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Fall in Love with Maple fall tour brings visitors to Breedon’s farm

October 13, 2022   ·   0 Comments

By Brian Lockhart

When you think of spring in Ontario, a new season of maple syrup production always comes to mind.

However, the Ontario Maple Syrup Producers Association decided to introduce a fall colours tour to farms in the province. As the cooler weather arrives, the trees in sugar maple areas burst into various shades of orange and red as the trees get ready to shed their leaves for the winter. 

Twenty-three sugar bushes are taking part in the tour. 

Breedon’s Maple Syrup in Adjala-Tosorontio welcomed visitors to their treed lot and maple syrup production facilities for two weekends and gave tours of the bush.

Many groups who visited the farm were from large urban centres and have never been on a farm.

Breedon’s taps around 5,000 trees on their Concession Rd. 3, property, and with other properties they own or work on, have a total of around 12,000 trees with that number expected to increase.

“We work our property, our neighbours beside us, and another woods on the 7th Line of Mono, so it actually comes from four separate woods,” explained Kent Breedon, who along with his wife Dawn, operate the farm. “We gather all that sap and bring and process it here. We made 25,000 litres last year.”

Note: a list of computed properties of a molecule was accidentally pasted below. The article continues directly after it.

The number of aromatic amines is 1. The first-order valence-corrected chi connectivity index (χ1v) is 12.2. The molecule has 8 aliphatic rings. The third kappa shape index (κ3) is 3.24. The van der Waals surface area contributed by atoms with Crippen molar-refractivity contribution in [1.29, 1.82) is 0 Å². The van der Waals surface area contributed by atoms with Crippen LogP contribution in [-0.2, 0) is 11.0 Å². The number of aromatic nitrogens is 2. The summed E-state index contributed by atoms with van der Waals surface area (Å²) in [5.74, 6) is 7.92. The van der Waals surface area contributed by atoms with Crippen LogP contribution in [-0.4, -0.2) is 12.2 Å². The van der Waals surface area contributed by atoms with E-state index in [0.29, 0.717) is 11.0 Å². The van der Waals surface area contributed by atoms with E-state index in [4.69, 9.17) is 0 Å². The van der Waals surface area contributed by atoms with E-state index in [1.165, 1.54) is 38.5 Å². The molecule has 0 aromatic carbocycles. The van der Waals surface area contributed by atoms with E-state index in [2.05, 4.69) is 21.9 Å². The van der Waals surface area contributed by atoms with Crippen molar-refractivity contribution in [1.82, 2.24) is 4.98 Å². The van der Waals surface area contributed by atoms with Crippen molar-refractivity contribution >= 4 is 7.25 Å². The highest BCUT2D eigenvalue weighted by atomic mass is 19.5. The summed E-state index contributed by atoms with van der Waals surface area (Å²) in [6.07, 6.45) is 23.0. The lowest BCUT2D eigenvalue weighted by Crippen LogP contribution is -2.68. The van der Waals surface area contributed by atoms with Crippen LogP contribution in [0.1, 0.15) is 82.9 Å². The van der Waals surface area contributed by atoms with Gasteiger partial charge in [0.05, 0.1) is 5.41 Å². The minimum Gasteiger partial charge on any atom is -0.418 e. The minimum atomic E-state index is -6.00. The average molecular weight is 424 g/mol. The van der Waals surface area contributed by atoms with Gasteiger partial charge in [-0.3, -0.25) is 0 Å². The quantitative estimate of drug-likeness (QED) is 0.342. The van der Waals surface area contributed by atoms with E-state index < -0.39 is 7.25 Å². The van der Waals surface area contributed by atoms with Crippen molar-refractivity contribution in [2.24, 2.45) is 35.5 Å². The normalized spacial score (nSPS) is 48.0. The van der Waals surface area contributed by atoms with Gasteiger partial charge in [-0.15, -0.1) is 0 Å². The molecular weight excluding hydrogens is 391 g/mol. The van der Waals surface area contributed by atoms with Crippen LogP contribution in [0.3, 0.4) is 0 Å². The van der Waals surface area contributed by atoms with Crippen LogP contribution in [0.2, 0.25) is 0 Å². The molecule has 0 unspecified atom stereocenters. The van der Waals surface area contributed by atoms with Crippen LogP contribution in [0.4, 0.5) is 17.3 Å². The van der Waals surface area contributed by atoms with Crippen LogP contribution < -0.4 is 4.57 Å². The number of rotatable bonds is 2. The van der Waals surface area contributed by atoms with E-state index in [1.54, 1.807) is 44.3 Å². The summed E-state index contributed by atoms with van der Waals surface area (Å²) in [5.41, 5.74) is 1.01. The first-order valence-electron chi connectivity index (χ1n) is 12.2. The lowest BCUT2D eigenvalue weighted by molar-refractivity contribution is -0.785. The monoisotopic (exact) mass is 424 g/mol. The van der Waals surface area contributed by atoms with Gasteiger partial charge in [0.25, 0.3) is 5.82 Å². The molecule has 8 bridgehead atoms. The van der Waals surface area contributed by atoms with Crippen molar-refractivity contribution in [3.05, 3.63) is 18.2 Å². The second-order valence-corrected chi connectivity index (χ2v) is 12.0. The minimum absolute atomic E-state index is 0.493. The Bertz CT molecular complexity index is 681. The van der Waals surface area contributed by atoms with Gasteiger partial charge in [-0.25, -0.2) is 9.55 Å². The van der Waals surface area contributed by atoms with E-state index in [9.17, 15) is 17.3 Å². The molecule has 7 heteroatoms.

Creating maple syrup is a time-consuming process that requires a lot of maintenance. The Breedons have around 100 miles of tubing that snakes through the woods connecting the trees together which are all fed into a main line. A vacuum system pulls the syrup through the line. 

The syrup must be boiled down to create the final product. The collected sap ratio for the final product is around 40 to one, as much of the sap is water, it evaporates during the heating process.

“It takes a lot of sap to make a little bit of syrup, and it takes a lot energy to get it to be syrup,” Kent explained. “It takes a tree 40 years to grow big enough to tap. If I planted a small tree, I will never be able to tap it – but somebody will.”

For most people a walk in the woods means seeing lots of trees, and some they can identify. A sugar maple is a special kind of tree, that from a glance really doesn’t look much different than any other maple tree. With so much experience, Kent can easily spot a sugar maple.

“I can tell by the leaves,” Kent said. “I can tell you every tree in the woods just by looking at them. I know every species of tree in these woods. We have hickory, elm, soft maple in the wetter spots, oak, ash, butternut, all different species [of] trees in there. This time of year, we are little more laid back and we can show people the farm and how it all works.”

All that hard work produces a product that Canada is well known for and can only be produced for a short period each season. Kent said they attach the lines to the trees around February 15 to 20 each year, then wait for the weather to change. Each tree will produce around two litres of syrup per tree.

As soon as the temperature goes above zero degrees, the sap begins to flow.

The final product ranges from dark syrups to lighter versions depending how early or late it is in the season.

The Breedons sell their syrup at 25 stores within a half an hour radius and also at the St. Lawrence Market in downtown Toronto.

They sell their product at the Sugar Shack on the Concession Rd. 3 farm as well, and are open on Thursday, Friday, and Saturday, from 10:00 a.m. to 4:00 p.m.

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